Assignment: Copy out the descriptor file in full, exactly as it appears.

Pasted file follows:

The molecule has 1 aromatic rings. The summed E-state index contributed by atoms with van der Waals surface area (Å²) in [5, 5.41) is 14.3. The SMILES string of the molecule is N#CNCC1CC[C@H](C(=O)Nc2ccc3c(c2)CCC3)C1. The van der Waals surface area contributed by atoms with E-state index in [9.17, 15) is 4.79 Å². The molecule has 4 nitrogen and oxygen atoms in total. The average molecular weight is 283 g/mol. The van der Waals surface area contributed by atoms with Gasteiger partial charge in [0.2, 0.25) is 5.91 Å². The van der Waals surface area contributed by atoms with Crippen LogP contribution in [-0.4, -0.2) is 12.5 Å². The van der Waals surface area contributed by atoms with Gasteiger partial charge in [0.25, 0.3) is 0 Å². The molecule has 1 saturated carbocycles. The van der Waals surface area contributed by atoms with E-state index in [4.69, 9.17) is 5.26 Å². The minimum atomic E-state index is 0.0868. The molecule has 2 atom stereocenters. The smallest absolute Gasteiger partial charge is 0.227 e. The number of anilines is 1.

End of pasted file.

The molecule has 1 aromatic rings. The summed E-state index contributed by atoms with van der Waals surface area (Å²) in [5, 5.41) is 14.3. The SMILES string of the molecule is N#CNCC1CC[C@H](C(=O)Nc2ccc3c(c2)CCC3)C1. The van der Waals surface area contributed by atoms with E-state index in [9.17, 15) is 4.79 Å². The molecule has 4 nitrogen and oxygen atoms in total. The average molecular weight is 283 g/mol. The van der Waals surface area contributed by atoms with Gasteiger partial charge in [0.2, 0.25) is 5.91 Å². The van der Waals surface area contributed by atoms with Crippen LogP contribution in [-0.4, -0.2) is 12.5 Å². The van der Waals surface area contributed by atoms with Gasteiger partial charge in [0.25, 0.3) is 0 Å². The molecule has 1 saturated carbocycles. The van der Waals surface area contributed by atoms with E-state index in [4.69, 9.17) is 5.26 Å². The minimum atomic E-state index is 0.0868. The molecule has 2 atom stereocenters. The smallest absolute Gasteiger partial charge is 0.227 e. The number of anilines is 1.